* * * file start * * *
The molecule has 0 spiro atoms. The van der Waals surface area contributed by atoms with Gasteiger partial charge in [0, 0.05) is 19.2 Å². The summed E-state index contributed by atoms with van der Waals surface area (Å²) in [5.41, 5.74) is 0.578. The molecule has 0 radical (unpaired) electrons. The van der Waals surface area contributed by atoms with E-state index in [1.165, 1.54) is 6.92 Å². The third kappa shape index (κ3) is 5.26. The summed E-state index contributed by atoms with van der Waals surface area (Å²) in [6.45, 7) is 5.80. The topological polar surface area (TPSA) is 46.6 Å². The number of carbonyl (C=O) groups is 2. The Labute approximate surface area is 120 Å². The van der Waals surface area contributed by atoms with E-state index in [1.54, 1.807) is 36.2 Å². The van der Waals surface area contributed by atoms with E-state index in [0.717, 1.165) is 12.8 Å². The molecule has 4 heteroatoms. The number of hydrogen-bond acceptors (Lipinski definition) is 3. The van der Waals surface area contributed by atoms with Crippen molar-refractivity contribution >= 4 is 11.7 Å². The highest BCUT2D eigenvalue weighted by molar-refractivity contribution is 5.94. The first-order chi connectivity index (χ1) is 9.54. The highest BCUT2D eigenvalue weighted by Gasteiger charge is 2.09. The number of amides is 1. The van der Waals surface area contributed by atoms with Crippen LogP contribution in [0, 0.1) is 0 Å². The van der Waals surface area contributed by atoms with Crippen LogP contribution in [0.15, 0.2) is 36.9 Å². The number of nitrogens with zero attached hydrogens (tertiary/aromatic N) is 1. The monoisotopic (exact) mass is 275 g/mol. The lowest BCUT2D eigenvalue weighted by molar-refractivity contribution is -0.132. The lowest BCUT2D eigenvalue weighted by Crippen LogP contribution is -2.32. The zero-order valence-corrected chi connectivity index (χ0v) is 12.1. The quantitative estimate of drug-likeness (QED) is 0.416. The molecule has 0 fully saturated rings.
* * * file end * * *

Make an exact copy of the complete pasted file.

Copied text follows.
The molecule has 0 spiro atoms. The van der Waals surface area contributed by atoms with Gasteiger partial charge in [0, 0.05) is 19.2 Å². The summed E-state index contributed by atoms with van der Waals surface area (Å²) in [5.41, 5.74) is 0.578. The molecule has 0 radical (unpaired) electrons. The van der Waals surface area contributed by atoms with E-state index in [1.165, 1.54) is 6.92 Å². The third kappa shape index (κ3) is 5.26. The summed E-state index contributed by atoms with van der Waals surface area (Å²) in [6.45, 7) is 5.80. The topological polar surface area (TPSA) is 46.6 Å². The number of carbonyl (C=O) groups is 2. The Labute approximate surface area is 120 Å². The van der Waals surface area contributed by atoms with E-state index in [1.54, 1.807) is 36.2 Å². The van der Waals surface area contributed by atoms with E-state index in [0.717, 1.165) is 12.8 Å². The molecule has 4 heteroatoms. The number of hydrogen-bond acceptors (Lipinski definition) is 3. The van der Waals surface area contributed by atoms with Crippen molar-refractivity contribution >= 4 is 11.7 Å². The highest BCUT2D eigenvalue weighted by molar-refractivity contribution is 5.94. The first-order chi connectivity index (χ1) is 9.54. The highest BCUT2D eigenvalue weighted by Gasteiger charge is 2.09. The number of amides is 1. The van der Waals surface area contributed by atoms with Crippen LogP contribution in [0, 0.1) is 0 Å². The van der Waals surface area contributed by atoms with Crippen LogP contribution in [0.15, 0.2) is 36.9 Å². The number of nitrogens with zero attached hydrogens (tertiary/aromatic N) is 1. The monoisotopic (exact) mass is 275 g/mol. The lowest BCUT2D eigenvalue weighted by molar-refractivity contribution is -0.132. The lowest BCUT2D eigenvalue weighted by Crippen LogP contribution is -2.32. The zero-order valence-corrected chi connectivity index (χ0v) is 12.1. The quantitative estimate of drug-likeness (QED) is 0.416. The molecule has 0 fully saturated rings.